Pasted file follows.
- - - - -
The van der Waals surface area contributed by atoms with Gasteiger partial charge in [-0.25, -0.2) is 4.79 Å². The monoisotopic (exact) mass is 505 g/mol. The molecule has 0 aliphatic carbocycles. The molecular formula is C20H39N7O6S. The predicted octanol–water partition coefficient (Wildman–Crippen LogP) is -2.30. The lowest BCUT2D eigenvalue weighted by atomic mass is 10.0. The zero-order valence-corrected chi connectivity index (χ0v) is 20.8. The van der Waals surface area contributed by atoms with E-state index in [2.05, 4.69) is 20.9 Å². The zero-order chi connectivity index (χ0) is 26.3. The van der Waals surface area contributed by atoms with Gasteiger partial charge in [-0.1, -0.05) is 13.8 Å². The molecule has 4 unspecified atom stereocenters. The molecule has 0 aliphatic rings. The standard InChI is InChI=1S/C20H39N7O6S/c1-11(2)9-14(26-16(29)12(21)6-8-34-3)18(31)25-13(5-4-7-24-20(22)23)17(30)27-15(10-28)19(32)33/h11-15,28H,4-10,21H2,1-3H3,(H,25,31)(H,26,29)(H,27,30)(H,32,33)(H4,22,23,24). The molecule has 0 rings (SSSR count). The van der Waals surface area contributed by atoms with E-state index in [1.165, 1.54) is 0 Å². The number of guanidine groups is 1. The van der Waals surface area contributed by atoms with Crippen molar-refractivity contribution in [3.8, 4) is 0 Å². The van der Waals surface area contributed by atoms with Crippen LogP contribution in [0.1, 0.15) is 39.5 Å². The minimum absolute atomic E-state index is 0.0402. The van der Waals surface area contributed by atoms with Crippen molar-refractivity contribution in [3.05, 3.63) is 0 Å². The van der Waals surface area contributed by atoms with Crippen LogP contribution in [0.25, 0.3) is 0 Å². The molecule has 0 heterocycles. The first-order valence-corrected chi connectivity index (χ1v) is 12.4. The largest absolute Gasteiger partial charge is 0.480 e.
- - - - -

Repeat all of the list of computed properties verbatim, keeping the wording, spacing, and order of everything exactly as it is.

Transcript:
The van der Waals surface area contributed by atoms with Gasteiger partial charge in [-0.25, -0.2) is 4.79 Å². The monoisotopic (exact) mass is 505 g/mol. The molecule has 0 aliphatic carbocycles. The molecular formula is C20H39N7O6S. The predicted octanol–water partition coefficient (Wildman–Crippen LogP) is -2.30. The lowest BCUT2D eigenvalue weighted by atomic mass is 10.0. The zero-order valence-corrected chi connectivity index (χ0v) is 20.8. The van der Waals surface area contributed by atoms with E-state index in [2.05, 4.69) is 20.9 Å². The zero-order chi connectivity index (χ0) is 26.3. The van der Waals surface area contributed by atoms with Gasteiger partial charge in [-0.1, -0.05) is 13.8 Å². The molecule has 4 unspecified atom stereocenters. The molecule has 0 aliphatic rings. The standard InChI is InChI=1S/C20H39N7O6S/c1-11(2)9-14(26-16(29)12(21)6-8-34-3)18(31)25-13(5-4-7-24-20(22)23)17(30)27-15(10-28)19(32)33/h11-15,28H,4-10,21H2,1-3H3,(H,25,31)(H,26,29)(H,27,30)(H,32,33)(H4,22,23,24). The molecule has 0 rings (SSSR count). The van der Waals surface area contributed by atoms with E-state index in [1.165, 1.54) is 0 Å². The number of guanidine groups is 1. The van der Waals surface area contributed by atoms with Crippen molar-refractivity contribution in [3.8, 4) is 0 Å². The van der Waals surface area contributed by atoms with Crippen LogP contribution in [0.1, 0.15) is 39.5 Å². The minimum absolute atomic E-state index is 0.0402. The van der Waals surface area contributed by atoms with Crippen molar-refractivity contribution in [3.05, 3.63) is 0 Å². The van der Waals surface area contributed by atoms with Crippen LogP contribution in [0.25, 0.3) is 0 Å². The molecule has 0 heterocycles. The first-order valence-corrected chi connectivity index (χ1v) is 12.4. The largest absolute Gasteiger partial charge is 0.480 e.